Bailey Gresham is a registered physiotherapist for Whole Therapy. She specializes in manual therapy and movement-based therapy. She likes bridging the gap between rehabilitation and performance training.  More about Bailey here.

Bailey

 

 

 

 

 

April 8, 2015

shin splints

If you have been reading my blog, my goal was to initially complete a series on needling in the profession of physiotherapy. Don’t worry folks, I still plan on completing that series! It’s just on pause for now. I have chosen to stray from my previous plan and look at a common problem that plagues many runners, because as we all know, April showers bring May flowers, and a boat-load of running injuries! Also, my boss wanted me to do a blog on running. Since she is of course, my BOSS, I figured I should make like a good employee and write about shin splints!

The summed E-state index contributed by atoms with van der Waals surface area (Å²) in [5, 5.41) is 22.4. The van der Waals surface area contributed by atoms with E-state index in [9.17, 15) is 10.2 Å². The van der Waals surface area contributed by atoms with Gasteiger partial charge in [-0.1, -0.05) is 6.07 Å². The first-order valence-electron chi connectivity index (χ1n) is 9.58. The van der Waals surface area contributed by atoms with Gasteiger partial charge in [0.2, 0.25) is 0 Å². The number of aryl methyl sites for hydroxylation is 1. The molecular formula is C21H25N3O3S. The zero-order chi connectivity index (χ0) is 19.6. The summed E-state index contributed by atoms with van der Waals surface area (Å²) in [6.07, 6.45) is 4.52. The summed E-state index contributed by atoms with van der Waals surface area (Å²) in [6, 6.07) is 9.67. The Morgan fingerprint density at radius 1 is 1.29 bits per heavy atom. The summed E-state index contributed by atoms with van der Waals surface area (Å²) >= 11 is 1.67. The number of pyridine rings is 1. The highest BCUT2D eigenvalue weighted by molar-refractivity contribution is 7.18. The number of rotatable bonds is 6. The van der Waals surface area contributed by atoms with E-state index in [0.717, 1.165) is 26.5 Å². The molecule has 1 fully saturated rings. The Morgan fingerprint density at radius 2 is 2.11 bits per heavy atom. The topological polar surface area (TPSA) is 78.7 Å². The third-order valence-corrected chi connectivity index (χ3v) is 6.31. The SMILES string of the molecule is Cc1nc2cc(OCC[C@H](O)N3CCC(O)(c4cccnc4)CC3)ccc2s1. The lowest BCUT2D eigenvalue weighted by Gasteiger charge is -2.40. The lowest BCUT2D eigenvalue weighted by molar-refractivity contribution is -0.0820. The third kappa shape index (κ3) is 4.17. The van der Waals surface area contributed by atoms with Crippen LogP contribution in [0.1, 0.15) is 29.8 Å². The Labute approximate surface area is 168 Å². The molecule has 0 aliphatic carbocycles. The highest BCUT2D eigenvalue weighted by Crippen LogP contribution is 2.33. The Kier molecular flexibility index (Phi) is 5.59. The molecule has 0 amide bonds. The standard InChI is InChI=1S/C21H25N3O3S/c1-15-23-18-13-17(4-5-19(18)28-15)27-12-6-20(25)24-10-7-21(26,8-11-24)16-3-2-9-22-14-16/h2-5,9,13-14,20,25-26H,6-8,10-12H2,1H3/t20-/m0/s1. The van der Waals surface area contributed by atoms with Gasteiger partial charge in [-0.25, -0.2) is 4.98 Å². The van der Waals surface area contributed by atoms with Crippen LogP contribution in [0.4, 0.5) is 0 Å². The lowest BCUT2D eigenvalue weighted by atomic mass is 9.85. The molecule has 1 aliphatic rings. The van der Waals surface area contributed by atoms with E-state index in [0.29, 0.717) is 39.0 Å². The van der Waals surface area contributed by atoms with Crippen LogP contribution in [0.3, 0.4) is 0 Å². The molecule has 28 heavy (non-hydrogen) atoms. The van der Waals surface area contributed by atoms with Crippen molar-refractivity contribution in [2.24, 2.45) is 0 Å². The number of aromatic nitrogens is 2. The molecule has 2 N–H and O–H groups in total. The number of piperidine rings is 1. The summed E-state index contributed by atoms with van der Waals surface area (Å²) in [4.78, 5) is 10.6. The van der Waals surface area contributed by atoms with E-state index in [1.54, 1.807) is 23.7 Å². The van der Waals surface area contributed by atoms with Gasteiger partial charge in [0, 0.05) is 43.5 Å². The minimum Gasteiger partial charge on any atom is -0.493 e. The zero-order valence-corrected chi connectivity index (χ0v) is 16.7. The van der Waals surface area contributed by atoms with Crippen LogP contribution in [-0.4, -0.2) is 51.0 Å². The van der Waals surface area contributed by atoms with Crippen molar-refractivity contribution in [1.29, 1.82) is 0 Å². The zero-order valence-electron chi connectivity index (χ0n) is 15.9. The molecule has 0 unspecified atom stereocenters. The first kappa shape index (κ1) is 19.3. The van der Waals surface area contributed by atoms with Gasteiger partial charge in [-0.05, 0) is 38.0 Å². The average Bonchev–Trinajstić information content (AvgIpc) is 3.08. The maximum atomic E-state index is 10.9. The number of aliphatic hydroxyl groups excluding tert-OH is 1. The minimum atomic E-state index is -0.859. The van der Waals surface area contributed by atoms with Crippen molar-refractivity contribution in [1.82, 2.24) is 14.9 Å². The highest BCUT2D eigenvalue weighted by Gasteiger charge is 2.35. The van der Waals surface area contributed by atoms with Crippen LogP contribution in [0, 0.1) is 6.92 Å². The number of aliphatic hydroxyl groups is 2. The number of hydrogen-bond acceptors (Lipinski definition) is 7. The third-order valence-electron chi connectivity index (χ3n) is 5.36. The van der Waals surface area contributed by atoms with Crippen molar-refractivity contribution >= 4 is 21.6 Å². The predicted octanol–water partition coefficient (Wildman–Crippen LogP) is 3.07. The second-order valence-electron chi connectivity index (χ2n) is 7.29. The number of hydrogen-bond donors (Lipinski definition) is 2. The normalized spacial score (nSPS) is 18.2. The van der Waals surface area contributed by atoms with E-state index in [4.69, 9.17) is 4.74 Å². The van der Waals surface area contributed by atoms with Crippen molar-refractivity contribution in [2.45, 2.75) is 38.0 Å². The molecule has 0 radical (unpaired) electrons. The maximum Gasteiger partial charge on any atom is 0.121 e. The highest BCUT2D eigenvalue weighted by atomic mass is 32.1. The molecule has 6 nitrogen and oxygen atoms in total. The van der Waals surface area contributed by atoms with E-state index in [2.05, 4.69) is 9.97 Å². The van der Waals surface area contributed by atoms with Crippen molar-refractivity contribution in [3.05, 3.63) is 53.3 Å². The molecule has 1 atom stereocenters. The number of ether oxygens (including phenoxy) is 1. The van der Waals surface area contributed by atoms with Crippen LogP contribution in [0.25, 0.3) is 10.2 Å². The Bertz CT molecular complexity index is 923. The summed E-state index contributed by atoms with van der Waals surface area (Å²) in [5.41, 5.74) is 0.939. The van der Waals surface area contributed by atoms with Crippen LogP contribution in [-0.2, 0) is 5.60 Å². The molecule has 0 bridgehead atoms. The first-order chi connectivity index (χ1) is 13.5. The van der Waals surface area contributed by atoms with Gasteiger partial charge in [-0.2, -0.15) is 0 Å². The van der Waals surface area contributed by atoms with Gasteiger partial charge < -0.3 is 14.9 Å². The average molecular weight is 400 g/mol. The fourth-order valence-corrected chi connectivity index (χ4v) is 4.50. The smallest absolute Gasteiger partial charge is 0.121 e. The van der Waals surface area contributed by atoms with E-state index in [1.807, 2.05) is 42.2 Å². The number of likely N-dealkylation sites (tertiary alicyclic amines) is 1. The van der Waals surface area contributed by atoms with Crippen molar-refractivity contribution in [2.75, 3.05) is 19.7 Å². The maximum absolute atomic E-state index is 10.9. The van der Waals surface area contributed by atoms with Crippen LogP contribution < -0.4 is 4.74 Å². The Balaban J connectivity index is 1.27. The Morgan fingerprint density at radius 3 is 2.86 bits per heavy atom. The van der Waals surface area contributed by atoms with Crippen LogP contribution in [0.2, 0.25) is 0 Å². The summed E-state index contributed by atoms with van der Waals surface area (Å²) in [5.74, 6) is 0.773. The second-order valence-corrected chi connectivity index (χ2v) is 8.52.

Shin splints is a funny diagnosis. It’s a funny diagnosis because shin splints is typically used as a catch-all term to describe shin pain. In fact, shin splints is defined by the American Academy of Orthopaedic Surgeons as “pain along the inner edge of the shinbone (tibia)”. So in a nut shell, shin splints = shin pain. This makes its diagnosis confusing. Imagine this typical made-up conversation:

              Hello doctor, I have pain in the inner, lower portion of my legs after running.

              That is easy! You have shin splints!

              Oh, that answers EVERYTHING. I have shin splints!

But I just told you that shin splints = shin pain. See the problem here? Shin splints doesn’t actually tell me what’s causing your pain! Here are three reasons you may develop shin pain, also known as the notorious shin splints.